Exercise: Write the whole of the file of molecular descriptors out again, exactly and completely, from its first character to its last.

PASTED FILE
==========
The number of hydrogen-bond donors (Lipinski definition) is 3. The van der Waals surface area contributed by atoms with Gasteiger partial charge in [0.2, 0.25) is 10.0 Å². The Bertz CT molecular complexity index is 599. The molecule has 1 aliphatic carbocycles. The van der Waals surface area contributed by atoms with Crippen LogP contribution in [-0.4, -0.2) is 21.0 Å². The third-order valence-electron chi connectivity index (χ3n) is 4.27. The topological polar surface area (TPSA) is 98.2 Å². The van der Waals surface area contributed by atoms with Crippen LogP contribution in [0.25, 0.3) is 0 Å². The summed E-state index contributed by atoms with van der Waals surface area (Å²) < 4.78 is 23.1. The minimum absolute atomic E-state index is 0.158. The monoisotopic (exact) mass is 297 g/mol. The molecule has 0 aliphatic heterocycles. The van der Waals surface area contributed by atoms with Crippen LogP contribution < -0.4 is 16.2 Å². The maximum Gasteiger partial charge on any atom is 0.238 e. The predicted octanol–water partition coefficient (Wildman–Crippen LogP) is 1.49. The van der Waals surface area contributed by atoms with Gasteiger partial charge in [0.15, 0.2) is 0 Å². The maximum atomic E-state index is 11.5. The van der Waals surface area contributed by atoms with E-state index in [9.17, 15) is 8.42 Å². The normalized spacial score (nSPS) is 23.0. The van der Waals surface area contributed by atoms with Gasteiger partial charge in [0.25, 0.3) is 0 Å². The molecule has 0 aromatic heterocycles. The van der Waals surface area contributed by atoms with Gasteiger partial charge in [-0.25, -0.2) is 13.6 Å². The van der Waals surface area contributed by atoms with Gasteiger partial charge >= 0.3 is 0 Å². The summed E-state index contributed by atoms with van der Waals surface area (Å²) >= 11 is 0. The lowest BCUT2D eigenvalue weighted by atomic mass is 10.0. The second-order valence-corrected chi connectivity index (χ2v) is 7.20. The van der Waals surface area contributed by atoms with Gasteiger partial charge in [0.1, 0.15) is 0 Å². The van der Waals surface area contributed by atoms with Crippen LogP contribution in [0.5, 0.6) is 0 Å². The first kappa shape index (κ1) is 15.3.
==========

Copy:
The number of hydrogen-bond donors (Lipinski definition) is 3. The van der Waals surface area contributed by atoms with Gasteiger partial charge in [0.2, 0.25) is 10.0 Å². The Bertz CT molecular complexity index is 599. The molecule has 1 aliphatic carbocycles. The van der Waals surface area contributed by atoms with Crippen LogP contribution in [-0.4, -0.2) is 21.0 Å². The third-order valence-electron chi connectivity index (χ3n) is 4.27. The topological polar surface area (TPSA) is 98.2 Å². The van der Waals surface area contributed by atoms with Crippen LogP contribution in [0.25, 0.3) is 0 Å². The summed E-state index contributed by atoms with van der Waals surface area (Å²) < 4.78 is 23.1. The minimum absolute atomic E-state index is 0.158. The monoisotopic (exact) mass is 297 g/mol. The molecule has 0 aliphatic heterocycles. The van der Waals surface area contributed by atoms with Crippen LogP contribution < -0.4 is 16.2 Å². The maximum Gasteiger partial charge on any atom is 0.238 e. The predicted octanol–water partition coefficient (Wildman–Crippen LogP) is 1.49. The van der Waals surface area contributed by atoms with Gasteiger partial charge in [0.15, 0.2) is 0 Å². The maximum atomic E-state index is 11.5. The van der Waals surface area contributed by atoms with E-state index in [9.17, 15) is 8.42 Å². The normalized spacial score (nSPS) is 23.0. The van der Waals surface area contributed by atoms with Gasteiger partial charge in [0.25, 0.3) is 0 Å². The molecule has 0 aromatic heterocycles. The van der Waals surface area contributed by atoms with Gasteiger partial charge in [-0.25, -0.2) is 13.6 Å². The van der Waals surface area contributed by atoms with Gasteiger partial charge >= 0.3 is 0 Å². The summed E-state index contributed by atoms with van der Waals surface area (Å²) >= 11 is 0. The lowest BCUT2D eigenvalue weighted by atomic mass is 10.0. The second-order valence-corrected chi connectivity index (χ2v) is 7.20. The van der Waals surface area contributed by atoms with Gasteiger partial charge in [0.1, 0.15) is 0 Å². The van der Waals surface area contributed by atoms with Crippen LogP contribution in [0.5, 0.6) is 0 Å². The first kappa shape index (κ1) is 15.3.